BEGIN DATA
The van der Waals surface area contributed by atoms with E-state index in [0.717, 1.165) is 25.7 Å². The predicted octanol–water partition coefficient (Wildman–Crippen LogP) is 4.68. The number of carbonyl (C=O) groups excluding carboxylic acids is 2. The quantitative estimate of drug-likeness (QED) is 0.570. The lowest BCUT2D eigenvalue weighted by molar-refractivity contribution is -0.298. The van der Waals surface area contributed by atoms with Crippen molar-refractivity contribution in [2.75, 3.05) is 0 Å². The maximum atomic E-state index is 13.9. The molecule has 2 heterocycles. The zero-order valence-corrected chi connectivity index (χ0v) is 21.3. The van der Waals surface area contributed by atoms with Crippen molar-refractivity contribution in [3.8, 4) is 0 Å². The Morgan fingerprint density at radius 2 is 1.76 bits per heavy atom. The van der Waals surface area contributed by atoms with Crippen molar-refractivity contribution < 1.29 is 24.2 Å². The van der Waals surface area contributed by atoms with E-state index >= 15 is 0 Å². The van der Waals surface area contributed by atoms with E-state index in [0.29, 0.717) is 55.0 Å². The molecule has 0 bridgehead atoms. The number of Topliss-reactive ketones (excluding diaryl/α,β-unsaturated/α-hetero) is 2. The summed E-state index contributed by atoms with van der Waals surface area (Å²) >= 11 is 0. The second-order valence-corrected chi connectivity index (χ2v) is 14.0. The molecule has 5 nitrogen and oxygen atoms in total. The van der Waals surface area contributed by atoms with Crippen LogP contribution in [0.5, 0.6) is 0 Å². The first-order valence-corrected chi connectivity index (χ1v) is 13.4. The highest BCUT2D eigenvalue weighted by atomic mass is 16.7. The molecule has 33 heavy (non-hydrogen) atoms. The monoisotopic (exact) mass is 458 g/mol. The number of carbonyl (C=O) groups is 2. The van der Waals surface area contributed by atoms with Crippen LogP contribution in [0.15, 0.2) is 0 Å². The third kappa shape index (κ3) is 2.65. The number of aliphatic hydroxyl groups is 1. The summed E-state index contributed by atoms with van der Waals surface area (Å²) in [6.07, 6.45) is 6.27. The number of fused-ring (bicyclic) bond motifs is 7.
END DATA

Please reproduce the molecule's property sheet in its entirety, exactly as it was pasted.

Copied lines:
The van der Waals surface area contributed by atoms with E-state index in [0.717, 1.165) is 25.7 Å². The predicted octanol–water partition coefficient (Wildman–Crippen LogP) is 4.68. The number of carbonyl (C=O) groups excluding carboxylic acids is 2. The quantitative estimate of drug-likeness (QED) is 0.570. The lowest BCUT2D eigenvalue weighted by molar-refractivity contribution is -0.298. The van der Waals surface area contributed by atoms with Crippen molar-refractivity contribution in [2.75, 3.05) is 0 Å². The maximum atomic E-state index is 13.9. The molecule has 2 heterocycles. The zero-order valence-corrected chi connectivity index (χ0v) is 21.3. The van der Waals surface area contributed by atoms with Crippen molar-refractivity contribution in [3.8, 4) is 0 Å². The Morgan fingerprint density at radius 2 is 1.76 bits per heavy atom. The van der Waals surface area contributed by atoms with Crippen molar-refractivity contribution < 1.29 is 24.2 Å². The van der Waals surface area contributed by atoms with E-state index >= 15 is 0 Å². The van der Waals surface area contributed by atoms with E-state index in [0.29, 0.717) is 55.0 Å². The molecule has 0 bridgehead atoms. The number of Topliss-reactive ketones (excluding diaryl/α,β-unsaturated/α-hetero) is 2. The summed E-state index contributed by atoms with van der Waals surface area (Å²) >= 11 is 0. The second-order valence-corrected chi connectivity index (χ2v) is 14.0. The molecule has 5 nitrogen and oxygen atoms in total. The van der Waals surface area contributed by atoms with Crippen LogP contribution in [0.5, 0.6) is 0 Å². The first-order valence-corrected chi connectivity index (χ1v) is 13.4. The highest BCUT2D eigenvalue weighted by atomic mass is 16.7. The molecule has 33 heavy (non-hydrogen) atoms. The monoisotopic (exact) mass is 458 g/mol. The number of carbonyl (C=O) groups is 2. The van der Waals surface area contributed by atoms with Crippen LogP contribution in [0.15, 0.2) is 0 Å². The third kappa shape index (κ3) is 2.65. The number of aliphatic hydroxyl groups is 1. The summed E-state index contributed by atoms with van der Waals surface area (Å²) in [6.07, 6.45) is 6.27. The number of fused-ring (bicyclic) bond motifs is 7.